The city of Maumee in Lucas County took pro-active steps Monday (April 6) to help contain the spread of the coronavirus (COVID-19) by curtailing fishing activity along the Maumee River in the community.
Meanwhile, also on April 6, the Ohio DNR announced it is temporarily suspending the distribution/sales of all non-resident fishing and hunting licenses and tags during the COVID-19 crisis.
Maumee Mayor Richard H. Carr said in a terse three-line statement that “effective immediately” the city is “…closing all access points to the Maumee River” as well as placing signage prohibiting parking “..on streets in the immediate vicinity of the river.”
Angling is of particular interest on the Maumee River now with the stream the scene of enormously popular fishing for the annual run of walleye there, followed by white bass.
And Maumee City is the home base for a number of popular sites that attract these throngs of walleye anglers. Among them are the White Street access, Towpath Trail, and Side Cut Park locations.
“The COVID-19 crisis places in danger, all health care workers, police officers, paramedic/EMT’s, and all whole jobs put them in contact with the public,” Kerr said in his statement.
Kerr said also this is being done “for the safety of our residents and all who serve use that we are enforcing this policy.”
A similar order was established last week by the mayor of Fremont on the Sandusky River, which sees a lesser run of walleye but its followed by a large run of white bass.
Responding to the order by the Maumee City mayor, the Ohio Department of Natural Resources issued a statement of its own.
“Maumee Mayor Rich Carr has expressed concerns about concentrations of fishermen during the walleye run, and he took steps to protect his community. We respect the mayor’s concern for the safety of his residents, and we will be supportive of these restrictions in any way we can,” responded the department’s chief of communications, Sarah Wickham.
Even so, the Natural Resources Department has faced calls for taking more action to help prevent the spread of COVID-19.
As Jack Marchbanks, the Director of the Ohio Department of Transportation, noted during DeWine’s Monday, April 6 news conference, “snow birds” returning to the state from winter retreats – as well as non-essential visitors to Ohio – are required to observe a 14-day self-quarantine protocol.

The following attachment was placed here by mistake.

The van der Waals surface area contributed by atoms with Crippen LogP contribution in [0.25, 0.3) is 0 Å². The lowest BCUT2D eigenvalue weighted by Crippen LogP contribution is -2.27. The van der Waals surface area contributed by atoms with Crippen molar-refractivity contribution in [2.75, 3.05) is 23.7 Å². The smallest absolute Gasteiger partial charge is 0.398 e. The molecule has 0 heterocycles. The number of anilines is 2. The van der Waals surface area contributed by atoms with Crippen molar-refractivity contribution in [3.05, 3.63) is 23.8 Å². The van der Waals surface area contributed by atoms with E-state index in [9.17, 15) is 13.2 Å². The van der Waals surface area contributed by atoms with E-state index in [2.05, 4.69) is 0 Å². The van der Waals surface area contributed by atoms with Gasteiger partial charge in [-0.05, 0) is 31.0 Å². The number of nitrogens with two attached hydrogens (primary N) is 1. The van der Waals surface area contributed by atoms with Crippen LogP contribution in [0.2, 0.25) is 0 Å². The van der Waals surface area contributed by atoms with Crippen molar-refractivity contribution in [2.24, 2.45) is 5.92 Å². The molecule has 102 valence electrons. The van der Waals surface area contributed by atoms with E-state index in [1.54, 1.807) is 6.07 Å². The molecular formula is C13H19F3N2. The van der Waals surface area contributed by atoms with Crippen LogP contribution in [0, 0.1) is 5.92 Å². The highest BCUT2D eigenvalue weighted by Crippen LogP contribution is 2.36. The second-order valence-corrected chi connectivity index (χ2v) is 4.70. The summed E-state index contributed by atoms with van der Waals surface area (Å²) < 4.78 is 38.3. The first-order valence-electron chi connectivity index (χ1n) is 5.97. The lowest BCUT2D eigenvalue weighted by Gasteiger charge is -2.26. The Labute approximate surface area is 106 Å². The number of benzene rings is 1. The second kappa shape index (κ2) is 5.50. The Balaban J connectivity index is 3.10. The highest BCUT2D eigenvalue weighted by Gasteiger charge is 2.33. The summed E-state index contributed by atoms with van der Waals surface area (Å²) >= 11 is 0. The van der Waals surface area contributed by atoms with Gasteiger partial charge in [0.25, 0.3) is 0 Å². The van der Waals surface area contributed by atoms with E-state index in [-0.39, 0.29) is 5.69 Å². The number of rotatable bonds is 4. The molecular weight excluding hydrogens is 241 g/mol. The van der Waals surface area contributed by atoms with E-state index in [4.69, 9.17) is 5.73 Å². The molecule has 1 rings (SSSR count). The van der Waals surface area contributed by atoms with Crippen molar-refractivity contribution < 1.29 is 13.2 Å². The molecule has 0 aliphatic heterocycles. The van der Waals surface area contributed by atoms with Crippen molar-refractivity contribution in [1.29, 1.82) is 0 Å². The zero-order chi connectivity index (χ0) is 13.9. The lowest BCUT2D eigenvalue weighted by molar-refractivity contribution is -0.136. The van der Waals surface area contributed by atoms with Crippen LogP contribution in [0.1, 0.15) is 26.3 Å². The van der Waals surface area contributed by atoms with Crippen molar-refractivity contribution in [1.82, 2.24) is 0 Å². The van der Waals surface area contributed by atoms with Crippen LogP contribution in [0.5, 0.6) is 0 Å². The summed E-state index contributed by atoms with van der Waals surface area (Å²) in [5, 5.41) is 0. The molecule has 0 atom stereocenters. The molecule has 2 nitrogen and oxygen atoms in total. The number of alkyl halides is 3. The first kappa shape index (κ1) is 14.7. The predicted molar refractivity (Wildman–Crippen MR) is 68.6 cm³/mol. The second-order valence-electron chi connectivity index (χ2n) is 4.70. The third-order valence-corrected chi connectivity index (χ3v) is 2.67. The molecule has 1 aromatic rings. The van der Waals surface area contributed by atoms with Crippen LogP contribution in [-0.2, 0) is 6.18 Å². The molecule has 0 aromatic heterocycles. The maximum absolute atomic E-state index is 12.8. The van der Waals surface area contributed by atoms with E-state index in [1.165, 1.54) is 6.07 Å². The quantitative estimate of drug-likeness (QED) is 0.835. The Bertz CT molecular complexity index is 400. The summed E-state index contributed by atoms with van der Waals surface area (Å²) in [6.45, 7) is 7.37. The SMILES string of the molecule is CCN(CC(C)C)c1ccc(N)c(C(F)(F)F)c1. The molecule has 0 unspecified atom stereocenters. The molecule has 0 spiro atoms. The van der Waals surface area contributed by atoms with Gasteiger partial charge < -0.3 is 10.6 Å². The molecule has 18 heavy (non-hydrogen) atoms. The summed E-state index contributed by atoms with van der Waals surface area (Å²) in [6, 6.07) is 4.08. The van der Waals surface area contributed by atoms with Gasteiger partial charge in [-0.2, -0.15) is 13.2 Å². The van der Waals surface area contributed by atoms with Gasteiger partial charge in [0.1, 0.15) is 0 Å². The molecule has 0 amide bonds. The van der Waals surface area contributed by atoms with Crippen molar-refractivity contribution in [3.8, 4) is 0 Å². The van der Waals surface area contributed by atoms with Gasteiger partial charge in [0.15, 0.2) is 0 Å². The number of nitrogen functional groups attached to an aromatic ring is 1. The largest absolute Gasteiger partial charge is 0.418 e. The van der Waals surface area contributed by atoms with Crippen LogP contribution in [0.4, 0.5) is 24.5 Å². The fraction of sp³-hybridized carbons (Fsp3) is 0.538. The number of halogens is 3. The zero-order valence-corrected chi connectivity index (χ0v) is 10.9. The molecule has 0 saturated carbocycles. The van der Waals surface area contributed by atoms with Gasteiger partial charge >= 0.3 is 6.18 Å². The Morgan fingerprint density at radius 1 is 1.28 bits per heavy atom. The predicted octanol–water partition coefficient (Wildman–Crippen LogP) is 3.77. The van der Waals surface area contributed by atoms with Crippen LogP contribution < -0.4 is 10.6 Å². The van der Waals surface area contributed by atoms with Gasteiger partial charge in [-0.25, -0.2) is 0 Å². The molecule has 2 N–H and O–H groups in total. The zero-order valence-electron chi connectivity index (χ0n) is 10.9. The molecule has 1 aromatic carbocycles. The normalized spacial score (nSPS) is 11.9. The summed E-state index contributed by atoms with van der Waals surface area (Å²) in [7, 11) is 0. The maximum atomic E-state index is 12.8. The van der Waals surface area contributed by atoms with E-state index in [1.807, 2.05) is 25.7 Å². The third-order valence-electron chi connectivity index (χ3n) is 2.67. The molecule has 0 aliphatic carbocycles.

Marchbank said his agency will be posting signage at rest areas reminding visitors of the order.
However, some western Ohio local officials understand the self-quarantine request is not being observed by non-resident anglers. And these officials have urged the DNR to undertake steps to protect their people from the importation of COVID-19 by nonresident anglers.
One suggestion by Ottawa County Sheriff Stephen J. Levorchick appears to have taken hold, too.
Levorchick recently proposed to the director of Ohio Public Safety, Tom Stickrath, that rather than close the state-run public boat ramps in his county that the natural resources department should cease selling all types of non-resident fishing license until the coronavirus (COVID-19) crisis becomes a history lesson.
“That makes more sense to me than closing the boat ramps entirely; my people here in Ottawa County use those ramps, too,” Levorchick said. “They’re a release for local anglers.”
To that end, the Ohio DNR accepted the argument proposed by Levorchick.
The department said in a statement of its own that “..in response to the public health situation with COVID-19” and the Ohio Department of Health’s Stay-at-Home Order, the Ohio Division of Wildlife “is temporarily suspending the sale of non-resident hunting and fishing licenses until further notice.”
This temporary suspension goes into effect at midnight tonight, April 6.
Sales will resume when COVID-19 guidelines change or are lifted, said ODNR Director Mary Mertz in the same prepared statement.
While individuals who currently possess a non-resident hunting or fishing license may hunt or fish in Ohio, they are asked to abide by ODH guidance and self-quarantine for 14 days before they do so, Mertz said in her statement.
Just what is at stake is reflected in fishing license sales. As of April 5, the Ohio Division of Wildlife had issued 4,961 non-resident annual fishing licenses.
And the sale of one-day licenses as of April 5 was 1,592, with non-resident “upgrades” being 80. The sale of three-day fishing licenses was 593 documents. Lake Erie one-day charter licenses totaled 66 as of April 5.
The April 5 to-date non-resident spring wild turkey-hunting permit sales totaled 585.
Declines in license sales generally has been observed for both Ohio resident and non-resident anglers and hunters during the coronavirus crisis.
A somewhat similar take on the sale of non-resident licenses has been taken in Kentucky. In that state, wildlife officials have stopped selling non-resident turkey-hunting tags until the COVID-19 threat has been beaten.